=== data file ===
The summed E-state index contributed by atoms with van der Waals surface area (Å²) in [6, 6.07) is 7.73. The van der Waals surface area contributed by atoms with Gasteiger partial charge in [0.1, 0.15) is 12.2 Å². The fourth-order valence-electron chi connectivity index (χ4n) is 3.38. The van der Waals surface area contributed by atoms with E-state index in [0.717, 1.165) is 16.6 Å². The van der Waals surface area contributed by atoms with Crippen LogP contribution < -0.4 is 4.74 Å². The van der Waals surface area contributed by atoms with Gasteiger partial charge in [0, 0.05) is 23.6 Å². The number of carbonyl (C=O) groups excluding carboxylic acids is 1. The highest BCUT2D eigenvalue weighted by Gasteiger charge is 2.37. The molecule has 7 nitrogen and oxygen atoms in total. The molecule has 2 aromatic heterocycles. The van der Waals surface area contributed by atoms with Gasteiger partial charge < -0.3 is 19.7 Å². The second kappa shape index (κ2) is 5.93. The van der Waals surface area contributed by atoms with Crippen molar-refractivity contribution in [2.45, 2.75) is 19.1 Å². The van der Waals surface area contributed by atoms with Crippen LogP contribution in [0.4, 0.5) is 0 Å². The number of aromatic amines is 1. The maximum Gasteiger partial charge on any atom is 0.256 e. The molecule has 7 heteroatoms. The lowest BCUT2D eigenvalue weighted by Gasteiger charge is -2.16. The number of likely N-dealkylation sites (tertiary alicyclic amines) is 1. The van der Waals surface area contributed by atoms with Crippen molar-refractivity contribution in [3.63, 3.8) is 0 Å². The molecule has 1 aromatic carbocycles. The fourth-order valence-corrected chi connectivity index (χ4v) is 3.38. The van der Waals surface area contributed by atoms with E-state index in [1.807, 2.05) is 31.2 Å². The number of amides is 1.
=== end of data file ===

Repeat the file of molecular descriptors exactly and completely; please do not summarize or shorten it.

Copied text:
The summed E-state index contributed by atoms with van der Waals surface area (Å²) in [6, 6.07) is 7.73. The van der Waals surface area contributed by atoms with Gasteiger partial charge in [0.1, 0.15) is 12.2 Å². The fourth-order valence-electron chi connectivity index (χ4n) is 3.38. The van der Waals surface area contributed by atoms with E-state index in [0.717, 1.165) is 16.6 Å². The van der Waals surface area contributed by atoms with Crippen LogP contribution < -0.4 is 4.74 Å². The van der Waals surface area contributed by atoms with Gasteiger partial charge in [0, 0.05) is 23.6 Å². The number of carbonyl (C=O) groups excluding carboxylic acids is 1. The highest BCUT2D eigenvalue weighted by Gasteiger charge is 2.37. The molecule has 7 nitrogen and oxygen atoms in total. The molecule has 2 aromatic heterocycles. The van der Waals surface area contributed by atoms with Gasteiger partial charge < -0.3 is 19.7 Å². The second kappa shape index (κ2) is 5.93. The van der Waals surface area contributed by atoms with Crippen molar-refractivity contribution in [2.45, 2.75) is 19.1 Å². The van der Waals surface area contributed by atoms with Crippen LogP contribution in [0.4, 0.5) is 0 Å². The number of aromatic amines is 1. The maximum Gasteiger partial charge on any atom is 0.256 e. The molecule has 7 heteroatoms. The lowest BCUT2D eigenvalue weighted by Gasteiger charge is -2.16. The number of likely N-dealkylation sites (tertiary alicyclic amines) is 1. The van der Waals surface area contributed by atoms with Crippen molar-refractivity contribution in [3.63, 3.8) is 0 Å². The molecule has 1 aromatic carbocycles. The fourth-order valence-corrected chi connectivity index (χ4v) is 3.38. The van der Waals surface area contributed by atoms with E-state index in [1.807, 2.05) is 31.2 Å². The number of amides is 1.